The Incredible Shrinking Woman

2 years 75 days – I take my hat off to … 27 April 2010

… the bloke who said ‘it’s the hottest day of the year so I think I’ll slip into my Thunderbirds suit’ and made me laugh at the start line; the little old man in his front garden shouting ‘oggi, oggi, oggi!’ at around 3 miles; the lunatic running with the fridge on his back; Uncle Bulgaria who was about half a minute in front of me and acted as an early warning for my spectators; the gospel choir singing ‘he’s got the marathon runners in his hands’; the landlord/landlady who turned their pub into a pirate ship and their locals into cutlass-waving pirates; Barnardo’s for treating us so well from the day we applied to the moment we trudged home with our medals; the random runner who said ‘come on, we’re almost there’ and got me running again at 19 miles; Daley Thompson and Snowy; the St John’s volunteer who stuck my blistered toes back together at 22 miles; the band who struck up ‘I Predict A Riot’ just as I was starting to flag; the giraffe runner for initiating a colossal cheer going through Canary Wharf; my Mum, Dad and The Boy for the sheer joy of seeing them as I rounded the corner at the Lord Nelson; all the people at the drinks stations for keeping us going in the heat; the little boy who yelled ‘high five me, Joe!’ on Birdcage Walk; all of my nearest and dearest who stood beside the road and cheered; whoever invented Vaseline; the self-titled ‘guy in the turban’ who was running to be a good role model for his kids; all the #vlm tweeters; Tom the trainer and Jane the physio and Kellie the massage therapist; every single wonderful spectator because, without doubt, you carry each and every one of us along the route.  You rock.

So, I did it.  I did it in a reasonably respectable 5 hours 23 minutes.  I was scuppered by blistered toes at 22 miles and had to walk the rest of it, so I’m mighty pleased with that time.  And my dodgy leg?  Not a problem in the slightest.  Typical 🙂

It was probably the best day of my life.  You won’t believe me, but I enjoyed every minute (except the horror of removing my sock at 22 miles, perhaps, but I won’t go into the gory details).  And I fully intend to do it again.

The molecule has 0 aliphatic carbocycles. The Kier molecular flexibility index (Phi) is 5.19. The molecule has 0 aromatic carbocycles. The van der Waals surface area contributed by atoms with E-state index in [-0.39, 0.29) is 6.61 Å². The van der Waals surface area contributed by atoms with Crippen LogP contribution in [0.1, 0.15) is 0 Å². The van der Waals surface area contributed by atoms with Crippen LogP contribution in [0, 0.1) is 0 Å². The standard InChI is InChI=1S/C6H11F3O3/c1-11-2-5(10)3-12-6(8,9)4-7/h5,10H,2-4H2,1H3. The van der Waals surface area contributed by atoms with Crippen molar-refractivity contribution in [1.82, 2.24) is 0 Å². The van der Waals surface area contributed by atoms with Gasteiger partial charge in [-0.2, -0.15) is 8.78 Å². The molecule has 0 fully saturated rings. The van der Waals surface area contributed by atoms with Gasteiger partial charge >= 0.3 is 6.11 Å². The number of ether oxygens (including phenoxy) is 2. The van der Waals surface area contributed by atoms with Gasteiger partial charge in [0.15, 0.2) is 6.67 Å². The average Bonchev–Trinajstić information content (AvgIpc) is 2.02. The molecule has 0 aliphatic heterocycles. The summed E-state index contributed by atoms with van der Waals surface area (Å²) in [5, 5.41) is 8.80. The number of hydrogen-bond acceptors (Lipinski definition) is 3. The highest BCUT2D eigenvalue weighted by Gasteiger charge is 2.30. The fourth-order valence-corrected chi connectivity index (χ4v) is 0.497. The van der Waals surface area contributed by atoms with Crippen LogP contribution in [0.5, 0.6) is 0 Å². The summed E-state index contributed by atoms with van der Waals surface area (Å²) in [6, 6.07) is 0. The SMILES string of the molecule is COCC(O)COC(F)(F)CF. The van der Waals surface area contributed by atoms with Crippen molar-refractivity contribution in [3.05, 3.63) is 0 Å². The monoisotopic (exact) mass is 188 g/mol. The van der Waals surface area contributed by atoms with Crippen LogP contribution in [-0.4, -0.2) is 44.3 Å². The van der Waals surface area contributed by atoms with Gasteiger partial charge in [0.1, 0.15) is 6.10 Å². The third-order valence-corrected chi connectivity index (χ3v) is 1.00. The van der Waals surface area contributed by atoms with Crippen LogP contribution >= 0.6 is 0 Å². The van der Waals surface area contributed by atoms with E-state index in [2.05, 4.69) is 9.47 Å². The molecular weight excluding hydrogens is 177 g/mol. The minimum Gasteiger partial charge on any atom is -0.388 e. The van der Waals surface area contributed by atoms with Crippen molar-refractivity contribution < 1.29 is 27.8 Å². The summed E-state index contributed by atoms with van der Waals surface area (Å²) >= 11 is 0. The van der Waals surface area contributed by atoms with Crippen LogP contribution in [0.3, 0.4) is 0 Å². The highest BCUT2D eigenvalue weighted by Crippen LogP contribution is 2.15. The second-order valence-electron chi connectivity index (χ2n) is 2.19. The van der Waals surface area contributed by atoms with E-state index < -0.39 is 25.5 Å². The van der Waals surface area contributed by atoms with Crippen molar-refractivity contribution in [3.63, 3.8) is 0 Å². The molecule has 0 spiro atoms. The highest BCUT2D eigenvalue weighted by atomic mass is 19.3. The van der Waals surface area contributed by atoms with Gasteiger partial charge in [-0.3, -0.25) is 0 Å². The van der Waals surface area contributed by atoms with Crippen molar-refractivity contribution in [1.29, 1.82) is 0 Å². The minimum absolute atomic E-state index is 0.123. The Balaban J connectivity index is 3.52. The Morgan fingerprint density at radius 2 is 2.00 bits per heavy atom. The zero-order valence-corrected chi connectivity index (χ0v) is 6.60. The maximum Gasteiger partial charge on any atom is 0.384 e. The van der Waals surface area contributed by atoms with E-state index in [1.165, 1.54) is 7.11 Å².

One thing that troubles me is that, having seen some photos of the day, I look absolutely HUGE.  Partly this is in my mind, partly this is the result of a week of carb loading, and partly this is because I need to take my weight by the reins again.  While I recover the use of my legs this week, I’m going to plan how exactly I do that.  Watch this space.

 

2 years 71 days – Well here goes nothing! 23 April 2010

So it’s less than 48 hours until the start of the Marathon.  Yes, I am running.  Yes, I am excited.  Yes, I am bloody terrified.

Since last posting it has been the usual story of ups and downs.  Despite my cleaner’s best attempts to cripple me with her shiny floors, it was only a minor setback and the following weekend I took myself off to Tooting Bec Common to attempt a genuinely long run.  I knew it was risky, and I knew that I needed to resist the temptation to play catch-up (according to the original plan I should’ve run 20 miles on Easter weekend), but I simply couldn’t bear the thought of tackling the Marathon having only achieved a relatively puny 10 miles.  I was hoping that I could manage 12, maybe a bit more.  The Boy threw down the gauntlet and told me not to bother coming home until I’d clocked 15.